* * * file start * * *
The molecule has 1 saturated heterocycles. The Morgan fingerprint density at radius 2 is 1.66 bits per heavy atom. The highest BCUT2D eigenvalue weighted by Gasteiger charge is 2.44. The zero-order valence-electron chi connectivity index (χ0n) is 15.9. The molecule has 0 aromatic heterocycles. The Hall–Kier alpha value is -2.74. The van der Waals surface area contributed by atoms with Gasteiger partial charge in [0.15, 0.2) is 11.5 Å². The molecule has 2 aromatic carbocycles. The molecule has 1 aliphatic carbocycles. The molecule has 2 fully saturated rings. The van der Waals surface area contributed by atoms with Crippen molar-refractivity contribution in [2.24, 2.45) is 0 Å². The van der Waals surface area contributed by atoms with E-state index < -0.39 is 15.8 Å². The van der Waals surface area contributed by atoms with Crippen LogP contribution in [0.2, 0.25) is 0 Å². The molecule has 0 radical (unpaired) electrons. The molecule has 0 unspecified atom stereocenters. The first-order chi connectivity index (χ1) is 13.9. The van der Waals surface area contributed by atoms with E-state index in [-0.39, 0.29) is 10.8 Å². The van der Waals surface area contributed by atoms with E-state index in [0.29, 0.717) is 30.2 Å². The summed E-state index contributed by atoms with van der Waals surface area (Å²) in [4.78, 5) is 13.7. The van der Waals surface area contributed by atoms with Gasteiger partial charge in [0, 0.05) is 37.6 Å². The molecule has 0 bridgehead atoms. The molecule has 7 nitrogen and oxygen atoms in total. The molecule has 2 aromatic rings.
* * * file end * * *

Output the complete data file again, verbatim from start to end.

The molecule has 1 saturated heterocycles. The Morgan fingerprint density at radius 2 is 1.66 bits per heavy atom. The highest BCUT2D eigenvalue weighted by Gasteiger charge is 2.44. The zero-order valence-electron chi connectivity index (χ0n) is 15.9. The molecule has 0 aromatic heterocycles. The Hall–Kier alpha value is -2.74. The van der Waals surface area contributed by atoms with Gasteiger partial charge in [0.15, 0.2) is 11.5 Å². The molecule has 2 aromatic carbocycles. The molecule has 1 aliphatic carbocycles. The molecule has 2 fully saturated rings. The van der Waals surface area contributed by atoms with Crippen molar-refractivity contribution in [2.24, 2.45) is 0 Å². The van der Waals surface area contributed by atoms with E-state index < -0.39 is 15.8 Å². The van der Waals surface area contributed by atoms with Crippen LogP contribution in [0.2, 0.25) is 0 Å². The molecule has 0 radical (unpaired) electrons. The molecule has 0 unspecified atom stereocenters. The first-order chi connectivity index (χ1) is 13.9. The van der Waals surface area contributed by atoms with E-state index in [-0.39, 0.29) is 10.8 Å². The van der Waals surface area contributed by atoms with E-state index in [0.29, 0.717) is 30.2 Å². The summed E-state index contributed by atoms with van der Waals surface area (Å²) in [4.78, 5) is 13.7. The van der Waals surface area contributed by atoms with Gasteiger partial charge in [0, 0.05) is 37.6 Å². The molecule has 0 bridgehead atoms. The molecule has 7 nitrogen and oxygen atoms in total. The molecule has 2 aromatic rings.